Anousheh Ansari
Anousheh Ansari Source: NASA/Wikimedia Commons

Anousheh Ansari lifted off on Soyuz TMA-9 on September 18, 2006, and onboard the ISS, she conducted four experiments for the European Space Agency that included the consequences of space radiation on ISS crew members, and the different species of microbes that made the ISS their home.

Upon landing on the steppes of Kazakhstan, Ansari was handed red roses by a Russian official, and got a kiss from her husband Hamid.

Next to fly was Hungarian Charles Simonyi, and he didn't just fly once, he flew twice. Simonyi first became interested in computers when, as a high school student, he worked part-time as a night watchman at a computer lab in Budapest.

Getting his degree in Engineering Mathematics & Statistics from the University of California, Berkeley, Simonyi began work at Xeros PARC, which was developing one of the first personal computers.

Charles Simonyi
Charles Simonyi Source: NASA/Wikimedia Commons

Once Simonyi got his Ph.D. from Stanford, he was recruited by Microsoft Corporation, where he oversaw the development of the highly lucrative Word and Excel applications.

Simonyi launched on April 7, 2007, onboard Soyuz TMA-10, and returned from the International Space Station on April 21, 2007.

In March 2009, Simonyi returned to the ISS onboard Soyuz TMA-14 and returned to Earth on board Soyuz TMA-13. For both his missions, Simonyi's goals were to advance civilian spaceflight and to involve the world’s youth in the science of space travel.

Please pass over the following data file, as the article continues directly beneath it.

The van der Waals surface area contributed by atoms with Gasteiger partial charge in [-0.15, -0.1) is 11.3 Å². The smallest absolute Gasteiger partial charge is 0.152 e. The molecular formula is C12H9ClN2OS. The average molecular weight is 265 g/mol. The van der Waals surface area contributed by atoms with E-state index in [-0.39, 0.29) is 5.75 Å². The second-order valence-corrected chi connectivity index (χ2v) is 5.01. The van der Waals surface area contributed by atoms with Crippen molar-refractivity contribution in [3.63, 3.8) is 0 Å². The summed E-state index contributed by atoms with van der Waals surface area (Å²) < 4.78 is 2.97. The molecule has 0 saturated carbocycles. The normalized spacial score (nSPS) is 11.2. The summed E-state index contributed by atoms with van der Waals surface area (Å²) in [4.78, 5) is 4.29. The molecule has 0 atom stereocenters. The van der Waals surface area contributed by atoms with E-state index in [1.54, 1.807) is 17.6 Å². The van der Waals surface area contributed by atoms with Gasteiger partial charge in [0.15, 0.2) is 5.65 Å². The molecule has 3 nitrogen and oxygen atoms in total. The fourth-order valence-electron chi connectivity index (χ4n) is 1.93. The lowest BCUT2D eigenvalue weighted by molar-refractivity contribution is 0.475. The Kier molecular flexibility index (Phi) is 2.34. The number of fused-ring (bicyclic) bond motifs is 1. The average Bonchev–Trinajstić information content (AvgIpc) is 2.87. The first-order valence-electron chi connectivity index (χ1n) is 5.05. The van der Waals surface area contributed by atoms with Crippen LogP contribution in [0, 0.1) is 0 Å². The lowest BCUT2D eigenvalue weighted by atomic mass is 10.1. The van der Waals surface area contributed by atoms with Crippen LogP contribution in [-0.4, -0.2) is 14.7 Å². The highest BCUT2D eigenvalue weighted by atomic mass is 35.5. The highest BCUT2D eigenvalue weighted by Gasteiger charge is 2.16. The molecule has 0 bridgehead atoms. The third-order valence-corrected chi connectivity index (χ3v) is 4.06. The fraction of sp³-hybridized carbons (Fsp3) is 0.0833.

Richard Finally Gets to Fly

On October 12, 2008, onboard Soyuz TMA-13, Richard Garriott finally got to fly in space. In a nod to his British birth, Garriott's flight suit included the British flag.

Upon his return to Kazakhstan, Garriott was met by his father Owen, but they weren't the only father/son duo on the steppes that day. Also, there was Russian cosmonaut Aleksandr Volkov who was there to greet his son Sergey Volkov, making Sergey and Richard the only two second-generation astronauts/cosmonauts.

Richard's Garriott's trip was beautifully captured in the documentary "Man on a Mission: Richard Garriott's Road to the Stars" which is currently available for streaming on the Amazon Prime service. Owen Garriott died on April 15, 2019, at the age of 88.

Guy Laliberte
Guy Laliberte Source: NASA/Wikimedia Commons

On September 30, 2009, the last of Space Adventures "space tourists," Guy Laliberte, flew on board Soyuz TMA-16. Laliberte is the co-founder of Cirque du Soleil, which currently has shows on five continents, and employs over 4,000 people. Laliberte dedicated his flight to raising awareness of water issues facing humankind.